There are several potential explanations for these findings, although data delineating mechanisms are lacking. Obese patients may have been misclassified as ARDS in case of interpretation of atelectasis as bilateral infiltrates. Although Gong and colleagues [6] found that increased frequency of PaO2/FiO2 < 200 was the criterion responsible for the higher ARDS incidence in obese patients, rather than radiographic findings, atelectasis is also associated with a low PaO2/FiO2 ratio [25]. Despite a similar pulmonary injury, obese patients might be more prone to hypoxemia because of a greater incidence of atelectasis, which could result in a lower PaO2/FiO2 ratio compared with normal weight patients, and therefore a misdiagnosis of ARDS. Reduced functional residual capacity could participate in atelectrauma in case of non-appropriate ventilatory settings (positive end-expiratory pressure [PEEP] too low), worsening hypoxemia. Furthermore, recent evidence suggests that obesity induces a low-grade inflammation, generating a process that may subsequently protect the lung against further insults, through a mechanism of pre-conditioning [4]. However, two important confounding factors limit the extrapolation of these observational studies and could explain their discrepancy. The type of obesity (grade, repartition of fat [android vs. gynoid], sarcopenic/non-sarcopenic obesity) is not indicated and muscular strength and function and the metabolic status of the patients (insulin sensitivity) were not evaluated. Diaphragmatic force may also be stronger in obese patients, as recently suggested by an experimental study performed in obese Zucker rats [26]. In obese rats, the diaphragmatic force was increased at baseline and after mechanical ventilation, compared to non-obese rats, which might be a protective factor in case of ARDS onset, facilitating liberation from mechanical ventilation. Another key element when considering the relationship between obesity and ARDS is that clinicians might consider obese patients to be at high risk of worse outcome; this belief could result in earlier admission to the ICU. Increased monitoring, associated with an increased use of prophylactic measures, could then explain the better prognosis observed in obese patients [4]. The medical or surgical status of the patients could also be a confounding factor. Our team evaluated the impact of medical admission as opposed to surgical admission on the short and long term outcome of obese ICU patients, in a prospective, observational cohort study of 791 obese patients admitted over 14 years, using a propensity-score-matched analysis [27]. Twenty percent of the patients included had ARDS. The main results were that ICU mortality in the medical group was higher than that in the surgical group and remained significantly higher 365 days post-ICU admission. After adjustment for category of admission, ICU mortality did not differ in obese and non-obese patients [22]). The current notion that all obese patients have similar ICU outcomes should be reconsidered.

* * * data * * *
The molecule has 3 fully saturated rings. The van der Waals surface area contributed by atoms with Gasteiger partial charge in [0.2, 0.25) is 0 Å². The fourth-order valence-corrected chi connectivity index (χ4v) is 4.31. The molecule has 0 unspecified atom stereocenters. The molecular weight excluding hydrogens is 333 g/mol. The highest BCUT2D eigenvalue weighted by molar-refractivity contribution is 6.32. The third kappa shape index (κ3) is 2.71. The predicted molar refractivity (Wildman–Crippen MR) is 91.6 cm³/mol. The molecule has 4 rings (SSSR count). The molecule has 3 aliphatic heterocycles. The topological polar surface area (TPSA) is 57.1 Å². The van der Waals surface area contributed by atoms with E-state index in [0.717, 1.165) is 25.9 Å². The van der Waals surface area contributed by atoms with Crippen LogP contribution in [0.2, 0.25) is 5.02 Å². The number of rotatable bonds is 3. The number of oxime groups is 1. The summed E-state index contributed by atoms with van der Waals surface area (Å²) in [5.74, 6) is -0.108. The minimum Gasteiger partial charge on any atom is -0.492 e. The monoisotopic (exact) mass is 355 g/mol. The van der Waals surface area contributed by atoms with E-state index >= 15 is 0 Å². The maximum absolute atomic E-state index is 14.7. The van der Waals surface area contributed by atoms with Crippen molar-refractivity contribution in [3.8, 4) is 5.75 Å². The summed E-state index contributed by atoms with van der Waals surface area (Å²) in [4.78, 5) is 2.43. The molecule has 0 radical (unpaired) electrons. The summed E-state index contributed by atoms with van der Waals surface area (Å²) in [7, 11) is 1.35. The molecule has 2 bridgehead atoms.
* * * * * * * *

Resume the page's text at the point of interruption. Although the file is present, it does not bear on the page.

Ventilator support

A summary of the recommendations for ventilatory management of the obese patient with ARDS is given in Box 1.


A reverse Trendelenburg position, in which the supine patient’s head is placed higher than the feet at an angle of 45°, might help to liberate the obese patient from the ventilator [28]. The reverse Trendelenburg position could act by reducing transdiaphragmatic pressure and atelectasis, resulting in improved gas exchange.

Ventilator settings

Protective ventilation should be applied, using low tidal volume, moderate to high PEEP, and recruitment maneuvers [29]. As the lungs do not grow with weight gain [3], tidal volume should be set according to ideal body weight, based on height and sex, and not actual body weight [3, 12]. In the 2010s, these recommendations of low tidal volume according to ideal body weight were poorly applied [30]. In 580 mechanically ventilated adult patients admitted to three ICUs between February 1, 2006 and January 31, 2008, O’Brien et al. [30] reported that morbidly obese patients were often ventilated with significantly higher tidal volumes based on the predicted body weight compared with patients of normal body weight. Similarly, in the study by Anzueto et al. [7], a retrospective analysis of prospective data collected in 2004, severely obese patients were more likely to receive low tidal volumes based on actual body weight but high volumes based on predicted body weight. The ventilatory management of obese patients has probably changed since the periods of inclusion of these two studies. In the French center of Montpellier, we performed an analysis of ventilator settings in obese and non-obese ARDS patients from 2009 to 2017 [22]. Four hundred patients with ARDS were included, 295 non-obese patients and 105 obese patients. In contrast to the two previous studies [7, 30], we observed that ventilator settings were appropriate in obese and non-obese patients: tidal volume based on ideal body weight was not significantly different between obese and non-obese patients [22].

To take into account the increased abdominal pressure and chest wall mass and to limit atelectasis occurrence, higher PEEP is needed in obese patients compared to non-obese patients [31]. In a recent study, Pirrone et al. [32] showed that PEEP values commonly used by clinicians (11.6 ± 2.9 cmH2O) was inadequate for optimal mechanical ventilation for morbidly obese ICU patients. A recruitment maneuver followed by end-expiratory pressure titration significantly improved lung volumes, respiratory system elastance and oxygenation. These authors assessed the effects of two approaches for titrating PEEP (a decremental PEEP trial and an end-expiratory transpulmonary pressure approach), and reported no significant differences on end-expiratory lung volume, respiratory mechanics or gas exchange. The two methods of evaluating PEEP identified the same optimal PEEP levels (20.7 ± 4.0 vs. 21.3 ± 3.8 cmH2O; p = 0.40). Similar results were reported in obese patients in the operating room under general anesthesia in the study by Nestler et al. [33]. The authors [33] performed individualized PEEP titration using electrical impedance tomography and noted that a mean PEEP value of 18 cmH2O was required to optimize end-expiratory lung volume. However, patients receiving optimized PEEP had greater need for intravenous fluids and vasopressors [33].